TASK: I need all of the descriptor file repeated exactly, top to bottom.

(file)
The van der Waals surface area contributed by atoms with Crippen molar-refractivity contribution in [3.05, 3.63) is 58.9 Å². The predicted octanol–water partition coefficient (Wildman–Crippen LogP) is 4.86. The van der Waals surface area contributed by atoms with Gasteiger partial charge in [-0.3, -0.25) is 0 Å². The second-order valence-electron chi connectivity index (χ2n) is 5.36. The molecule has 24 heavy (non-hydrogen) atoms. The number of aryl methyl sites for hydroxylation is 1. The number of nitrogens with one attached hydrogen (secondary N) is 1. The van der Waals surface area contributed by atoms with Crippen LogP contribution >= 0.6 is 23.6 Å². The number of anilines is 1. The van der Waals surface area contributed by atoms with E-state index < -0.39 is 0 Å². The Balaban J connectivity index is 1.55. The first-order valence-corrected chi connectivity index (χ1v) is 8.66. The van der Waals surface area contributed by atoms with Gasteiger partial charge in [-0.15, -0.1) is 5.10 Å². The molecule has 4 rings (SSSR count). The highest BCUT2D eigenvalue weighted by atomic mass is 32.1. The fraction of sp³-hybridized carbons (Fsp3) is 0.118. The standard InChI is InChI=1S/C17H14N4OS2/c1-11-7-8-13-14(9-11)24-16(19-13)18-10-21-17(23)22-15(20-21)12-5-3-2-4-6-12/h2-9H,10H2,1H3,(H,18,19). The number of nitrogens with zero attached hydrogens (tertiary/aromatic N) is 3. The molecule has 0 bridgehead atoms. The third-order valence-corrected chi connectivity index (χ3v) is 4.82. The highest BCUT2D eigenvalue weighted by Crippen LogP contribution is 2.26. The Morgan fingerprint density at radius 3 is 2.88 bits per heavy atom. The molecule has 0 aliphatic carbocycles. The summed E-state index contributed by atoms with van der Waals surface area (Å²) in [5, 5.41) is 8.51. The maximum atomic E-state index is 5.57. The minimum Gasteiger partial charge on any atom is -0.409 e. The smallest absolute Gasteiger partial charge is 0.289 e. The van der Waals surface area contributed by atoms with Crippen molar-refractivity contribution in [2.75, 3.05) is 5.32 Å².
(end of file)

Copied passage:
The van der Waals surface area contributed by atoms with Crippen molar-refractivity contribution in [3.05, 3.63) is 58.9 Å². The predicted octanol–water partition coefficient (Wildman–Crippen LogP) is 4.86. The van der Waals surface area contributed by atoms with Gasteiger partial charge in [-0.3, -0.25) is 0 Å². The second-order valence-electron chi connectivity index (χ2n) is 5.36. The molecule has 24 heavy (non-hydrogen) atoms. The number of aryl methyl sites for hydroxylation is 1. The number of nitrogens with one attached hydrogen (secondary N) is 1. The van der Waals surface area contributed by atoms with Crippen LogP contribution >= 0.6 is 23.6 Å². The number of anilines is 1. The van der Waals surface area contributed by atoms with E-state index < -0.39 is 0 Å². The Balaban J connectivity index is 1.55. The first-order valence-corrected chi connectivity index (χ1v) is 8.66. The van der Waals surface area contributed by atoms with Gasteiger partial charge in [-0.15, -0.1) is 5.10 Å². The molecule has 4 rings (SSSR count). The highest BCUT2D eigenvalue weighted by atomic mass is 32.1. The fraction of sp³-hybridized carbons (Fsp3) is 0.118. The standard InChI is InChI=1S/C17H14N4OS2/c1-11-7-8-13-14(9-11)24-16(19-13)18-10-21-17(23)22-15(20-21)12-5-3-2-4-6-12/h2-9H,10H2,1H3,(H,18,19). The number of nitrogens with zero attached hydrogens (tertiary/aromatic N) is 3. The molecule has 0 bridgehead atoms. The third-order valence-corrected chi connectivity index (χ3v) is 4.82. The highest BCUT2D eigenvalue weighted by Crippen LogP contribution is 2.26. The Morgan fingerprint density at radius 3 is 2.88 bits per heavy atom. The molecule has 0 aliphatic carbocycles. The summed E-state index contributed by atoms with van der Waals surface area (Å²) in [5, 5.41) is 8.51. The maximum atomic E-state index is 5.57. The minimum Gasteiger partial charge on any atom is -0.409 e. The smallest absolute Gasteiger partial charge is 0.289 e. The van der Waals surface area contributed by atoms with Crippen molar-refractivity contribution in [2.75, 3.05) is 5.32 Å².